OCZ Neural Impulse Actuator (nia) - The Log
Author: Chris Buer
With the new configuration screen, relaxation is the key to setting the nia up correctly. Once suitably relaxed, the readout displaying your output drops to the desired baseline and the end result is a much more accurate set up than previously encountered with the old software version. Again you are required to concentrate on a gyroscope but this time around it appears the computer is really thinking about the signals it’s receiving from you. This was backed up by the fact that I could now move the glance function, albeit a little shaky, but this was an improvement over the previous drivers.
So, once configured I decided to jump into my favourite FPS shooter, Counter Strike Source. Luckily, the nia software has a set of pre-loaded profiles with Halflife2 being one of them! The first test was on the map Dust2. Now I must point out at this stage that I had not used the nia before in a game and I jumped straight into a game cold. Sometimes this is the best approach as you’re not clouded by information overload, something that can easily occur when trying to understand a product like this.
The nia was set up to allow me to control the movement of my player and also fire my weapons. The muscle feature was one a bind to mouse1 which allowed me to shoot by clenching my teeth or raising my eyebrows. Movement (WASD) was bound to my glance and alpha / beta waves.
Trying to explain the experience is quite difficult, but sufficed to say that I did have fairly good control after a short space of time. By relaxing my mind, the character would run forward and by tensing my mind, he would slow and then run backwards, dependant on my tension level. The only problem I encountered was trying to stop the character from moving because trying to balance my inputs to hold in a stationary position was fairly difficult. But it’s still early days and there is a learning curve here.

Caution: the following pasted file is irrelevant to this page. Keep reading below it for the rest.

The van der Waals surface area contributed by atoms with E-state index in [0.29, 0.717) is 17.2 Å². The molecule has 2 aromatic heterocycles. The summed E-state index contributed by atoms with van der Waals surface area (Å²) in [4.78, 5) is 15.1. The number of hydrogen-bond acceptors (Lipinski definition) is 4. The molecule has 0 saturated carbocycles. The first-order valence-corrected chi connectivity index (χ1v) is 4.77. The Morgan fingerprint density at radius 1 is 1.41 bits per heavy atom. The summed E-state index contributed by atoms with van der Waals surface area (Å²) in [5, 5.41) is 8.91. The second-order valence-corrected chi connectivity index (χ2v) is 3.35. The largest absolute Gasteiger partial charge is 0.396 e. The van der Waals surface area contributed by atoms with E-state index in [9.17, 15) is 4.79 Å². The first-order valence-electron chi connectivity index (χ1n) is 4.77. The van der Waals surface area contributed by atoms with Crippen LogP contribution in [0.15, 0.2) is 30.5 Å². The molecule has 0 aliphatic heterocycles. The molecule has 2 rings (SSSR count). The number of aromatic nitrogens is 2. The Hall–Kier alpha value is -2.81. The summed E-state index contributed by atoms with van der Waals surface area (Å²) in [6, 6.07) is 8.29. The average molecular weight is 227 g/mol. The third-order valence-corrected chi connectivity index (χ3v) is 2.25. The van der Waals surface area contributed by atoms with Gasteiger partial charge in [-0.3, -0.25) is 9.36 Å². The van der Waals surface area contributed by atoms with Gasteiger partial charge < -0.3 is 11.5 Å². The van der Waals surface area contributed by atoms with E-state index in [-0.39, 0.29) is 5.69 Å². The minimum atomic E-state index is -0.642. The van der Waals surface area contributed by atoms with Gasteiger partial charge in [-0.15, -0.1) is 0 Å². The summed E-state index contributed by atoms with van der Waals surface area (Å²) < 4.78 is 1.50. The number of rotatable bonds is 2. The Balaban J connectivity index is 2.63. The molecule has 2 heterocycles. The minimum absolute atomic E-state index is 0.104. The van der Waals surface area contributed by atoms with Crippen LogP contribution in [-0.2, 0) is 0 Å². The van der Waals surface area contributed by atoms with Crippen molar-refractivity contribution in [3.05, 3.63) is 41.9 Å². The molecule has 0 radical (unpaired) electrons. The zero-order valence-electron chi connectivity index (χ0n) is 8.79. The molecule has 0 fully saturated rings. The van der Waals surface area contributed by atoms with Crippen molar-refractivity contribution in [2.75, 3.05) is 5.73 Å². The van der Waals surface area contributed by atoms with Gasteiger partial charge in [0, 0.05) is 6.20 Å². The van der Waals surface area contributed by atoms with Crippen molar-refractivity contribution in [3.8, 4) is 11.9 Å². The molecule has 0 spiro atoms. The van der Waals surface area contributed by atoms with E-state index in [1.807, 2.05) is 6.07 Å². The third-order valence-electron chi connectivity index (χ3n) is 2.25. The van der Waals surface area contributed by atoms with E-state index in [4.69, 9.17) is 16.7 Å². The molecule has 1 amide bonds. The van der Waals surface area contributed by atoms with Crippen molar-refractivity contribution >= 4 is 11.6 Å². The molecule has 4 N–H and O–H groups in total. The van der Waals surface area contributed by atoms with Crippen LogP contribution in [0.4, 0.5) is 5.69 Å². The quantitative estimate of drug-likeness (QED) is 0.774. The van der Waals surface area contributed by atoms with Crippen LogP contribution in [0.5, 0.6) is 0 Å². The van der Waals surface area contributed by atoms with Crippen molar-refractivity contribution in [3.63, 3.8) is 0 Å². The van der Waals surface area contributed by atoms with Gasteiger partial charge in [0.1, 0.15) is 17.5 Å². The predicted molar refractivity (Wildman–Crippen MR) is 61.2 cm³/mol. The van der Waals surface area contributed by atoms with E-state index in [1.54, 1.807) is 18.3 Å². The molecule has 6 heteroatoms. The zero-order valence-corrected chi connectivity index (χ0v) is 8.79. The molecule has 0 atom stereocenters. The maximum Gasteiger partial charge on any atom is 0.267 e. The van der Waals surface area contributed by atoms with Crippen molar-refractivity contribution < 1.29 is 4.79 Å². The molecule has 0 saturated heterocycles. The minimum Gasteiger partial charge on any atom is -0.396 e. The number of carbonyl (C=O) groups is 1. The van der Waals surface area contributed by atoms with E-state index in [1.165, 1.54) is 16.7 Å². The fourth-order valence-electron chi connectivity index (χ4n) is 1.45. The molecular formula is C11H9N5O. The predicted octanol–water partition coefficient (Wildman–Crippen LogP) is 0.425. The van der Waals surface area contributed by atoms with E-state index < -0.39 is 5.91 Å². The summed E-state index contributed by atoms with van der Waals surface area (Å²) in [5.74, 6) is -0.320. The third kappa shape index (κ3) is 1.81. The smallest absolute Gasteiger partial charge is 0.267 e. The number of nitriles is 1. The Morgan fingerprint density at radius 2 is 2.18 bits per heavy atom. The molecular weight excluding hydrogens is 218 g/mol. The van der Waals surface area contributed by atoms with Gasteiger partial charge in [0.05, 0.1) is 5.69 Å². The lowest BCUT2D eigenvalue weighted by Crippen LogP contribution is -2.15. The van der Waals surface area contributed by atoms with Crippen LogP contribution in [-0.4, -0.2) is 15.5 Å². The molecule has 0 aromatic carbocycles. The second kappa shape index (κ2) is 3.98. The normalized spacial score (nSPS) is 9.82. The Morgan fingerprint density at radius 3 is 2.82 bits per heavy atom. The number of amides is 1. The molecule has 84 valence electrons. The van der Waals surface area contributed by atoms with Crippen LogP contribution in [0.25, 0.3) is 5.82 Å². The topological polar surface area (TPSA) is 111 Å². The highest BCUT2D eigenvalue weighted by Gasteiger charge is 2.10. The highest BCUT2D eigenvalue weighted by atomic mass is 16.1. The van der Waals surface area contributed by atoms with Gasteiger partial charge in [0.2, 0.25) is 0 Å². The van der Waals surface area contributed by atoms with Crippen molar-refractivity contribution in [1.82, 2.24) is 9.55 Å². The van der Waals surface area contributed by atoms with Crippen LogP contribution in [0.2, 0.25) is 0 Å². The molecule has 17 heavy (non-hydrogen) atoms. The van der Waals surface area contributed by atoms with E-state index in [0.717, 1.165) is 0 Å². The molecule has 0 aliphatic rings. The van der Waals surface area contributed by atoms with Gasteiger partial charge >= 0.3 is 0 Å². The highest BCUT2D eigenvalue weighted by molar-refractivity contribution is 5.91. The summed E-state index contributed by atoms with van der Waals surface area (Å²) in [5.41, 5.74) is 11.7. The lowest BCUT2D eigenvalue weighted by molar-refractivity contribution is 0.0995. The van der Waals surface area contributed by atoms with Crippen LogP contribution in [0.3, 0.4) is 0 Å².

The best way I can describe the movement experience is like balancing on a see-saw. Depending on how much pressure you exert from one leg to the other will determine the weight shift and thus the direction in which your body will move (left or right). It’s a similar practice with the nia but instead of moving your muscles, you use your mind. A relaxed mind allows the character to move forward and a tensed mind slows, stops and reverses him. Clever stuff I’m sure you’ll agree!
The “glance” function was interesting to say the least and probably the only function that continues to elude me when in game. At times I felt as if I had control over it, by flicking my eyes left or right, the character would move in that direction. However other times I struggled to control this. Maybe I need more practice!
The final feature I had bound was the muscle function to mouse1 (for firing my weapons). I found this extremely easy to master and just by raising my eyebrows or clenching your teeth, I could fire off rounds very quickly. One word of warning though, if you bind the shoot to the muscle function and like chewing gum or eating whilst gaming, be careful! After chewing some gum and trying to explain to my teammates the reason I gunned half of them down at the start of a round was slightly difficult. However having said that, it’s still early days in terms of my progress.
After I’d finished my game, I tested my reactions within the nia’s software. The interesting point here is that according to the tests, I am still quicker clicking the mouse than using the nia’s muscle function. However, I’m sure with a bit more practice this will change and enable me to enjoy this very immersive experience even further.